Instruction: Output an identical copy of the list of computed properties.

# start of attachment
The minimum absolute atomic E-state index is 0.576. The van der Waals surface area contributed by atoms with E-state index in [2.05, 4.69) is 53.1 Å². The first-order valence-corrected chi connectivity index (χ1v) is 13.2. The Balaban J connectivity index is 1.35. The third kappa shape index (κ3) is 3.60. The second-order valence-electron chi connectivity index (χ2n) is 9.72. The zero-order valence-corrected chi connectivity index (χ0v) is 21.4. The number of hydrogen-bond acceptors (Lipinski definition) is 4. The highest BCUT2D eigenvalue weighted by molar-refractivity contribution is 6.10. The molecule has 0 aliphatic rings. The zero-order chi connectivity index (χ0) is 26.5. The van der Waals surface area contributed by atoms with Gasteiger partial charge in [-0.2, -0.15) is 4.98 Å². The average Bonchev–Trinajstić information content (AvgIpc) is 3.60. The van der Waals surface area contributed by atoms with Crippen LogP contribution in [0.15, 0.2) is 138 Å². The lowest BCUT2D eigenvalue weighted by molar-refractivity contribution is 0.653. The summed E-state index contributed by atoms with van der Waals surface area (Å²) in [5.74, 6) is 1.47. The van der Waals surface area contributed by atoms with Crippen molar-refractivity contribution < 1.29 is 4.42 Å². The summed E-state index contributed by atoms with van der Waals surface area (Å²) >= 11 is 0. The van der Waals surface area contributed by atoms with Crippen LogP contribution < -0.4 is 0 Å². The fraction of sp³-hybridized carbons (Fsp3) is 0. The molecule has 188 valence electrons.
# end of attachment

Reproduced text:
The minimum absolute atomic E-state index is 0.576. The van der Waals surface area contributed by atoms with E-state index in [2.05, 4.69) is 53.1 Å². The first-order valence-corrected chi connectivity index (χ1v) is 13.2. The Balaban J connectivity index is 1.35. The third kappa shape index (κ3) is 3.60. The second-order valence-electron chi connectivity index (χ2n) is 9.72. The zero-order valence-corrected chi connectivity index (χ0v) is 21.4. The number of hydrogen-bond acceptors (Lipinski definition) is 4. The highest BCUT2D eigenvalue weighted by molar-refractivity contribution is 6.10. The molecule has 0 aliphatic rings. The zero-order chi connectivity index (χ0) is 26.5. The van der Waals surface area contributed by atoms with Gasteiger partial charge in [-0.2, -0.15) is 4.98 Å². The average Bonchev–Trinajstić information content (AvgIpc) is 3.60. The van der Waals surface area contributed by atoms with Crippen LogP contribution in [0.15, 0.2) is 138 Å². The lowest BCUT2D eigenvalue weighted by molar-refractivity contribution is 0.653. The summed E-state index contributed by atoms with van der Waals surface area (Å²) in [5.74, 6) is 1.47. The van der Waals surface area contributed by atoms with Crippen molar-refractivity contribution < 1.29 is 4.42 Å². The summed E-state index contributed by atoms with van der Waals surface area (Å²) >= 11 is 0. The van der Waals surface area contributed by atoms with Crippen LogP contribution < -0.4 is 0 Å². The fraction of sp³-hybridized carbons (Fsp3) is 0. The molecule has 188 valence electrons.